The Hato Caves are near the airport and on the same road. You can see the sign on the right coming from the airport. There is free parking at the caves. Once there, you can buy your tickets ($9) and have a snack at the restaurant. I personally enjoyed the trail of cacti leading up to the restaurant. I never realized how pretty different types are!
Tours are offered on the hour and there were plenty of tour companies that came in dropping people off. I think most groups had about 20 people. Our tour guide took us through the cave in about 40 minutes. He shared the views, told us stories throughout the cave, and joked with the people on the tour. Unfortunately, you can only take pictures in one part of the cave, but fortunately, this rule is in effect so the tourists don’t scare out the wildlife (the bats).
My oldest, Jack, Cody, and I went on the tour with my teaching mentor, Alice, and her husband Bill who came to visit. We saw the different shapes in the cave, like the witch, the Virgin Mary, and others. But my favorite part were the bats. All the caves I have visited in the past have not had live animals. I so wish I could have snapped a quick picture, but I followed the rules!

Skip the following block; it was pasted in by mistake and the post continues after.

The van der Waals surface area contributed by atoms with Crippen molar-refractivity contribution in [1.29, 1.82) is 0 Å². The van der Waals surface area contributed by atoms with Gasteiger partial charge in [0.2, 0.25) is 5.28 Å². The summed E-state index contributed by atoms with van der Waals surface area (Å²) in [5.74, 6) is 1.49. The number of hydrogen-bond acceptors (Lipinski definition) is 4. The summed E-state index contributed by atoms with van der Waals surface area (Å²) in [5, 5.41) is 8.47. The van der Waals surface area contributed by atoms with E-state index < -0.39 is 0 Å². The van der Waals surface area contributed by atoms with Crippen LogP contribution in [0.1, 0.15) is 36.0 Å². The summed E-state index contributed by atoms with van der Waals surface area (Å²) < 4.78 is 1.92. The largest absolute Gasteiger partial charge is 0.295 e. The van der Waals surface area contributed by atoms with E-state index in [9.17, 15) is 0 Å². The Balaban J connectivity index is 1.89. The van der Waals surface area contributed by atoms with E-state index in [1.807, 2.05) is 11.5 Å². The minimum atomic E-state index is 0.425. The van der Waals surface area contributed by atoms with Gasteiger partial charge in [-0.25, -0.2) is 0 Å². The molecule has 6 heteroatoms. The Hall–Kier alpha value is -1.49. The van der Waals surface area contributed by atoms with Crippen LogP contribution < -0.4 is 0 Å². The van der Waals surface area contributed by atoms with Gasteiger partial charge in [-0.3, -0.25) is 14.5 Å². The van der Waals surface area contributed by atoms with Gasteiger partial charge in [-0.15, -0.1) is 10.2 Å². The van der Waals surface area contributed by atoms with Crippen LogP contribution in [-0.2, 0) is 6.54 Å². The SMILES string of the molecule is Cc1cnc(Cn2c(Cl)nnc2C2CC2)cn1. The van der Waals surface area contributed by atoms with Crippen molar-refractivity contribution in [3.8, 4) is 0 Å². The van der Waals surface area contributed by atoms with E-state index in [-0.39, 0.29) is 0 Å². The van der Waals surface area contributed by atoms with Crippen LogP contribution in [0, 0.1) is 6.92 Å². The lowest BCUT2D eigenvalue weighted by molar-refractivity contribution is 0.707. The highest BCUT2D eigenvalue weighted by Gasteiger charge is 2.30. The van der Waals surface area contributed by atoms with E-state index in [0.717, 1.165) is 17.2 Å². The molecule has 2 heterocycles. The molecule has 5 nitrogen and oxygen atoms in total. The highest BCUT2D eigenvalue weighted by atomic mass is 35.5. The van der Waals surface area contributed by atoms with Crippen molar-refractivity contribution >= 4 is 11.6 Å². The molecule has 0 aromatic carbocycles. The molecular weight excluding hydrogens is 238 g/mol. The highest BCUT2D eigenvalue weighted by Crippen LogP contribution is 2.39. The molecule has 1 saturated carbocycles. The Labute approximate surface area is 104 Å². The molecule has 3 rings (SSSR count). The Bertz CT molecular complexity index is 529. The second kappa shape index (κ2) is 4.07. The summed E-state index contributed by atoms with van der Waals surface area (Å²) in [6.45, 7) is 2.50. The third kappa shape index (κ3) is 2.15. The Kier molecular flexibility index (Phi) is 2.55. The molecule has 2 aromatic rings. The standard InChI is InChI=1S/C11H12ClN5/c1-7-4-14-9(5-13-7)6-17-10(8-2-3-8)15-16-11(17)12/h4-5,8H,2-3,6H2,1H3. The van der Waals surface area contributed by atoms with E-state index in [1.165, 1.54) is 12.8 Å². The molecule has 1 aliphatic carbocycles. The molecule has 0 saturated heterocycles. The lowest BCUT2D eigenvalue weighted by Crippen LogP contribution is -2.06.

Café Gouverneur De Rouville
After the tour, we decided to leave that side of town and head to Otrabanda for lunch. We settled on Café Gouverneur De Rouville, and picked a lovely table in an outside atrium area. And then, bless this little island, it began to rain. So we ran indoors quickly and grabbed a table. The food selection was international and delicious (check out their menu online). I tried the seafood salad and, while I am not sure what the white fish was specifically, they made sure my food was gluten-free for me. Cody and I tried the local beer that they brew specifically for this restaurant (as far as I can tell). I’m not a beer connoisseur, but I thought it was a great beer! I believe I would go back for that alone!